Stephen W. Browne | Rants and Raves

TAG | training

I’ve written here about the study of one of my two primary martial arts styles Pekiti Tirsia Kali , and about the new fad for the study of “combatives” based on the training for soldiers and OSS operatives that evolved in the Second World War.

I wrote about the three foci of combatives for military, civilian and law enforcement, and how putting together a combatives training program tends to arrive at a new martial arts style.

Pardon the length between posts on the subject. What I’ve been doing in my copious free time is reviewing classic and modern texts on military combatives, and modern videos on the subject. It’s a very limited subset of what’s out there, but I think I’ve go a representative enough sample.

One of the classics I was already familiar with from the well-equipped library on the Navy base I grew up around, such as Rex Applegate. I read Fairbairn’s Get Tough years ago, and recently read his more detailed
book ‘Defendu.’

I also picked up the classic Jack Dempsey manual he wrote for the Coast Guard in WWII, a reprint of Charles Nelson’s, ‘The Red and Gray Manuals,’ and Cosneck’s 1959 manual of ‘American Combat Judo.’

For moderns I’ve read some of Peyton Quinn’s stuff, a scenario-based book by Larry Jordan, and most everything by Marc “Animal” MacYoung.

Currently I’m going over Mark Hatmaker’s, ‘No Second Chance,’ Complete Krav Maga and Kevin O’Hagan’s, ‘Special Forces Close Quarters Combat Systems’ on DVD.

I got the set of DVDs from a used DVD sale at Goldstar Video Rentals, a treasure beyond price for serious martial artists wanting to research different approaches to the age-old philosophical problem of, “How do I get out of this $#!+?”

Another treasure for the serious martial arts researcher is SmartFlix. Go to both, there is a difference in emphasis in what they carry and not a lot of overlap. Rental fees are very reasonable, especially since you’re probably only interested in watching most of them once, and Goldstar has a buy option.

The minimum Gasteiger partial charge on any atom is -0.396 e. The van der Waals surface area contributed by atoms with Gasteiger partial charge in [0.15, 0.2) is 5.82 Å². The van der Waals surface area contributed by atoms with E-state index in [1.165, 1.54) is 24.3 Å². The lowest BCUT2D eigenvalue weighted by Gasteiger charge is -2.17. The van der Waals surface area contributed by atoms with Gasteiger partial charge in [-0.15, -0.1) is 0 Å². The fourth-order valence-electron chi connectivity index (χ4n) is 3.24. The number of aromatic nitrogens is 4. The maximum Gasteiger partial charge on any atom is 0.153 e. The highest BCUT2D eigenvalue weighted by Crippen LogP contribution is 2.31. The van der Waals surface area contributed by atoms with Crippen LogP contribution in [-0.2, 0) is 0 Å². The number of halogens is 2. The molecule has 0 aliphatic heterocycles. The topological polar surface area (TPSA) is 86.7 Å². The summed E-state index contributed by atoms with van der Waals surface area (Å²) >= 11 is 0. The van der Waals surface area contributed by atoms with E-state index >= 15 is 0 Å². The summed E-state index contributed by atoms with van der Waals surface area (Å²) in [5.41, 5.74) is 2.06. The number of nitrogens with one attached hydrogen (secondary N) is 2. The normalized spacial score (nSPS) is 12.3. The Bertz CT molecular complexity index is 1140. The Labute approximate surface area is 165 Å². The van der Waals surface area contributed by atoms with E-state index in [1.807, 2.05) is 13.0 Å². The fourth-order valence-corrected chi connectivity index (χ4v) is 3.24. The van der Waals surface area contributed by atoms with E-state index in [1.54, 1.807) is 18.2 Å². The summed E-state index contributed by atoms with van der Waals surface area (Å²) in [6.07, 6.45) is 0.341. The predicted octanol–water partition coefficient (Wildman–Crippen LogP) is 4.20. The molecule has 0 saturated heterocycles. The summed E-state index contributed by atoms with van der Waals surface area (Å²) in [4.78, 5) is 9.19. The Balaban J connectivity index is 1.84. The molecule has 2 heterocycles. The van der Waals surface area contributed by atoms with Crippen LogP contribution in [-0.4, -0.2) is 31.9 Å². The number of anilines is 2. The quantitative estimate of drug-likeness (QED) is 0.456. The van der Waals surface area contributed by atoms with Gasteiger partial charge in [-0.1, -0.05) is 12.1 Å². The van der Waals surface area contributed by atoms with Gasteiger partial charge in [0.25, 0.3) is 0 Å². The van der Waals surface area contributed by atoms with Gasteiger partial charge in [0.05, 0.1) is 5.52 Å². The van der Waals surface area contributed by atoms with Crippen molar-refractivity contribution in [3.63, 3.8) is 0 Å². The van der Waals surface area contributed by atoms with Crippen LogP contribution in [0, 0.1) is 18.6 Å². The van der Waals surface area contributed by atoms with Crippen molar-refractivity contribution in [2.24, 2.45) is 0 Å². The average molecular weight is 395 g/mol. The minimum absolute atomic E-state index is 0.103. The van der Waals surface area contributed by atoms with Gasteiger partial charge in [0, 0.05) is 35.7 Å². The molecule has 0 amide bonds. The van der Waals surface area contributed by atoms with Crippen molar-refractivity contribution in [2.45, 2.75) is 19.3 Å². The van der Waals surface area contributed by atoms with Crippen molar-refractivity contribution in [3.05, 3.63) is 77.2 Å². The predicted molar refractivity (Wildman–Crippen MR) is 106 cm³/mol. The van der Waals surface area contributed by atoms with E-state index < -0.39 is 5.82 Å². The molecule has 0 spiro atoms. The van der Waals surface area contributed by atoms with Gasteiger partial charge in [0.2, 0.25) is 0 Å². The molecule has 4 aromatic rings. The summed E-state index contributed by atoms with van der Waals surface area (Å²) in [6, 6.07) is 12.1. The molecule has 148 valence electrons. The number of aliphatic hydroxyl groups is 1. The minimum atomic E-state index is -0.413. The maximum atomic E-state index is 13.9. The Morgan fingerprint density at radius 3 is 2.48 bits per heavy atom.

I should mention Nakayama and Draeger’s, ‘Practical Karate’ series. Though this is not “combatives” per se, it’s about the practical application of Japanese Karate with scenario-based illustrations.

Scenario-based training is something I’m going to develop further. If you’ll have a look here, you’ll find a kind of scenario-based training that is very intriguing, in a terrifying sort of way. I’ve trained a very little bit in Russian Systema and will have more to say about it.

An example of scenario training in Systema for a more likely scenarios can be found here.

Please note I am not trying to slight anyone by omission. There is a lot of interesting-looking product out there I simply do not have the cash to check out, or the time for that matter.

One warrior I’ve heard referenced with respect and awe is Geoff Thompson of the UK. I haven’t seen his videos or books, but I’m dying to.

When I win the lottery. First thing. Him and about a hundred other DVD sets.

Next: Martial arts and combatives, Part 2: What can you get out of it?

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